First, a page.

We got a cute Ikea ceiling light with clouds on it. It's actually white, the camera just had trouble capturing it.

We were going to use an off white rug we had in the attic, but then we found this navy one at Ikea and bought it on a whim. It may be harder to keep clean, but I think it looks a lot cuter! I would like to get a colorful playmat for the floor by the cubbies such as this one.

I would like to get a rocking's one of those things that's more for me than the baby!! Having a baby let's one indulge in buying toys you sometimes still wish you could have.

Of course, there are all the necessary helpers to fit in. We've gotten the Diaper Pail, a wastebasket, a Wipe Container/Warmer, organizational far.

It has been fun to start arranging clothes, swaddling cloths, burp cloths, etc, as well as the little toiletries.

We need to figure out what to put on the walls for some decoration. I've been thinking about navy blue letters that spell out his name and maybe some ABC or number cards or posters.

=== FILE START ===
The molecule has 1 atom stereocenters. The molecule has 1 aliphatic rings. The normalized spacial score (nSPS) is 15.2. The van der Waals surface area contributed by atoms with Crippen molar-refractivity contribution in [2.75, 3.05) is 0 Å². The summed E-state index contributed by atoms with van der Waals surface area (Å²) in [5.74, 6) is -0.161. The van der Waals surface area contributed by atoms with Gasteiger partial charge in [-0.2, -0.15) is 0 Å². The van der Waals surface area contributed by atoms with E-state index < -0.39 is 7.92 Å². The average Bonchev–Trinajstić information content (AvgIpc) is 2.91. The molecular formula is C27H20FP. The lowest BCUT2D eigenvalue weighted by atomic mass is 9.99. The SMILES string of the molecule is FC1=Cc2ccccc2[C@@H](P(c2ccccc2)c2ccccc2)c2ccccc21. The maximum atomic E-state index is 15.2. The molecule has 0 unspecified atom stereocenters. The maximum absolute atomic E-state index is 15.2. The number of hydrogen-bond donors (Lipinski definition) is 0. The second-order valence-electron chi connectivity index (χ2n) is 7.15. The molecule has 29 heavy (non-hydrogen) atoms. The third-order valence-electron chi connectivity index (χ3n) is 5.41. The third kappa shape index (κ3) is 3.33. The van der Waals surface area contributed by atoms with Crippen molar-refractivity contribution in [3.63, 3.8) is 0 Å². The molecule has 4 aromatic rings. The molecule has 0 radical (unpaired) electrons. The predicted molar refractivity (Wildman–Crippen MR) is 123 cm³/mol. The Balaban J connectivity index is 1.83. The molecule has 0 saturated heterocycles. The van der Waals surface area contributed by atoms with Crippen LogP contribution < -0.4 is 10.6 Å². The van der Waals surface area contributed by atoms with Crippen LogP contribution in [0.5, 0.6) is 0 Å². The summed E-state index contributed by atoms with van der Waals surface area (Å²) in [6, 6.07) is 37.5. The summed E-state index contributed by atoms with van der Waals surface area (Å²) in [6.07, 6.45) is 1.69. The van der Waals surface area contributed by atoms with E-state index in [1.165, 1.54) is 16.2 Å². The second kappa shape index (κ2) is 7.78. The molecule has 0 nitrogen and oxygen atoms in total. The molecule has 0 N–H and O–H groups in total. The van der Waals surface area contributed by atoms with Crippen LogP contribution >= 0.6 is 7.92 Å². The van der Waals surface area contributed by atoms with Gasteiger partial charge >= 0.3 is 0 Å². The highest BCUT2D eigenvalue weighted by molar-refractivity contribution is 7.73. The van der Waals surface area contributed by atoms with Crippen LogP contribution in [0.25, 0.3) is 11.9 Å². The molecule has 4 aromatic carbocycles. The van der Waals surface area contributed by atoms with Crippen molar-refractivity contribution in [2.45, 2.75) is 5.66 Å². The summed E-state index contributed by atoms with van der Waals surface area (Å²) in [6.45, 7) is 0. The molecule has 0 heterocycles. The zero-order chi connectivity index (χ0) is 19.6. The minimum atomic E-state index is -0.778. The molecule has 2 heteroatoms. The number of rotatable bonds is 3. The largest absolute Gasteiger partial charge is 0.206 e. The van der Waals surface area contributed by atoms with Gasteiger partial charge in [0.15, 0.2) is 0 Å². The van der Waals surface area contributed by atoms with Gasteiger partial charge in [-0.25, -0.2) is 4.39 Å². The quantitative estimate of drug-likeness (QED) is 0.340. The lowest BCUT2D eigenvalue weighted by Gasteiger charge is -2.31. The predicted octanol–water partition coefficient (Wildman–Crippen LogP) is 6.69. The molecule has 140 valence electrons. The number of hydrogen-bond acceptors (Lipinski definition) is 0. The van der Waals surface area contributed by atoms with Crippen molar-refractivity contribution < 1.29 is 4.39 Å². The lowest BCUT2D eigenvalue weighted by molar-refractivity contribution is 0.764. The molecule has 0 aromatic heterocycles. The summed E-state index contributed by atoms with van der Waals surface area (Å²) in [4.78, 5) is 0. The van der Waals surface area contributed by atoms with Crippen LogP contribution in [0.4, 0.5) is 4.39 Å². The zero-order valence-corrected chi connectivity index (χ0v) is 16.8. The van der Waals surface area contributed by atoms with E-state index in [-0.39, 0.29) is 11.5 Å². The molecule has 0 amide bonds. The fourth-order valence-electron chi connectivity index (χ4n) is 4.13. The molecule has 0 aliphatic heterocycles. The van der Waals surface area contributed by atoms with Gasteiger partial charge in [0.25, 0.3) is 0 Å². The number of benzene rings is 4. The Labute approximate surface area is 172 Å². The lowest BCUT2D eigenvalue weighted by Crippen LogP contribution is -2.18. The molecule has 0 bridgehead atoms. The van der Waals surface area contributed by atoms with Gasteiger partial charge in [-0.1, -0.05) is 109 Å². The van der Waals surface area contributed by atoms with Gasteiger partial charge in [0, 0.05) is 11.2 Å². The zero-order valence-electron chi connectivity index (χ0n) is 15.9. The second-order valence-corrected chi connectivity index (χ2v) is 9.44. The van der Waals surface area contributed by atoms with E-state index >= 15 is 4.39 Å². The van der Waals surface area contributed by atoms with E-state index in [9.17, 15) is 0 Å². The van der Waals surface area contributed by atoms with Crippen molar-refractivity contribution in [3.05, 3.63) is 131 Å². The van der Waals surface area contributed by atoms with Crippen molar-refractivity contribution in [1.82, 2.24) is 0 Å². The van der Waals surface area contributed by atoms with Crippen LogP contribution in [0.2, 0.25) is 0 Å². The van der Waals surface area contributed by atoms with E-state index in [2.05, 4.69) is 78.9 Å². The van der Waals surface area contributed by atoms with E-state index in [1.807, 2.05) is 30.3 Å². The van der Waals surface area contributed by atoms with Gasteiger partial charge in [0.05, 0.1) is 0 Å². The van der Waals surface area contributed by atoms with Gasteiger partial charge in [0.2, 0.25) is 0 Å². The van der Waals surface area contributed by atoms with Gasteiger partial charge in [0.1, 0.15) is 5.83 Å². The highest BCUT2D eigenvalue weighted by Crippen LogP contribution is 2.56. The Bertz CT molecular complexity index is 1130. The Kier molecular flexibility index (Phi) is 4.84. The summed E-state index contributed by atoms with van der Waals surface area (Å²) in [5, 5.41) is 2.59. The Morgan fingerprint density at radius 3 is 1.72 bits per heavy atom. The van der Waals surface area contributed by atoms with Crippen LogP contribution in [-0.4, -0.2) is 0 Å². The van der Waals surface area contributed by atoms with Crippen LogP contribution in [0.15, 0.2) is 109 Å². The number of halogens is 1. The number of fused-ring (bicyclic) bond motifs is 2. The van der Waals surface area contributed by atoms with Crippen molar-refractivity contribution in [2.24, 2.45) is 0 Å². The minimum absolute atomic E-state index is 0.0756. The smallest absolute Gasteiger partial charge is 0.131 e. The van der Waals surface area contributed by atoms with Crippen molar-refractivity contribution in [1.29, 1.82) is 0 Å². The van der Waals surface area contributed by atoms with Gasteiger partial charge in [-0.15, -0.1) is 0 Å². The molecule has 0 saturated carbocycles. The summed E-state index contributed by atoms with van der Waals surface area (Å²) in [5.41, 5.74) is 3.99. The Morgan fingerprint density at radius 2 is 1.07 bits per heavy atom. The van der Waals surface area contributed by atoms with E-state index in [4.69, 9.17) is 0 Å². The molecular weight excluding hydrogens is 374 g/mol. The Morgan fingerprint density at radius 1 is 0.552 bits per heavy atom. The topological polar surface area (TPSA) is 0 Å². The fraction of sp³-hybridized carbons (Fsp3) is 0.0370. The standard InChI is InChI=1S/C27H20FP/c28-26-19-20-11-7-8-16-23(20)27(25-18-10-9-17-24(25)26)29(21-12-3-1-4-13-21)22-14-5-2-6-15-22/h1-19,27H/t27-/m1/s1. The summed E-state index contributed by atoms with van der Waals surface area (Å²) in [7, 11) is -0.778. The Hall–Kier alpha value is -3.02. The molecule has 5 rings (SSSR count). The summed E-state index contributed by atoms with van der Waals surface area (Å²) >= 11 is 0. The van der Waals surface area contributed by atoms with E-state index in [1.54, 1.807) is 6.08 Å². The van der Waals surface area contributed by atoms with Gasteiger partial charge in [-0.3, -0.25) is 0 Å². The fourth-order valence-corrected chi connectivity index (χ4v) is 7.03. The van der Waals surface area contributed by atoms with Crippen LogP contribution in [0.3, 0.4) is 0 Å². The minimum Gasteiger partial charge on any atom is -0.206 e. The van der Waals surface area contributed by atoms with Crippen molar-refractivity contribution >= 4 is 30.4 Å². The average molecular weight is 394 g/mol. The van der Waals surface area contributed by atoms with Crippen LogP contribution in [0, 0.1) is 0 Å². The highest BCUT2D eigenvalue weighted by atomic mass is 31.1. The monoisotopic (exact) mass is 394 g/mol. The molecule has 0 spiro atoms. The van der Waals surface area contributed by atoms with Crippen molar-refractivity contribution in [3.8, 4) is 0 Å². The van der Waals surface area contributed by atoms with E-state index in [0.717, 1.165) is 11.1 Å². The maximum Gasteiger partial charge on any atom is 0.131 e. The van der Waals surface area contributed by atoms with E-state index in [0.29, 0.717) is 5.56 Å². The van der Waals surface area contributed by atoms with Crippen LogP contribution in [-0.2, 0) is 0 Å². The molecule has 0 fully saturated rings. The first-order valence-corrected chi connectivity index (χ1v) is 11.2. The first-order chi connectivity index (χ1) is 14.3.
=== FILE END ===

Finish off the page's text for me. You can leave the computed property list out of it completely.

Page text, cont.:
There is still some to be done, but I'm so happy with how far it's come!!!

We are really enjoying the space and I hope our boy will love it!


2paw said...

Oh you have done such a wonderful job. Thank you for the tour, this was no sneak peek!! The nursery looks both inviting and serene, yet still be very functional. My house is all lathe and plaster and it is such a terrible turmoil to change anything. Jeff did a fabulous job. Oh why do people paint over things?? My hall has twirly whirly ornate wooden features, all painted whit, as well ad door handles and switches.
Your baby is coming to a wonderful family and a wonderful new room!! Of course he will love it!!

Kristen said...

Whew, what a job! It's like living through our recent kitchen remodel! But most of our hard work was done by the contractor.

The baby's room looks so nice. I see the closet is already filling with outfits! I love your grandmother's gorgeous maple pieces.

I see Dr. Who if I'm in the room when the kids are watching it. The Are you my mummy? episode really creeped us all out!

Holly Ludlam said...

Thanks for posting these pics. The room looks so cozy. I've inherited my mom's childhood Cushman furniture and wanted to see how it would look in a nursery. We are about to start putting our baby's room together. Thanks again!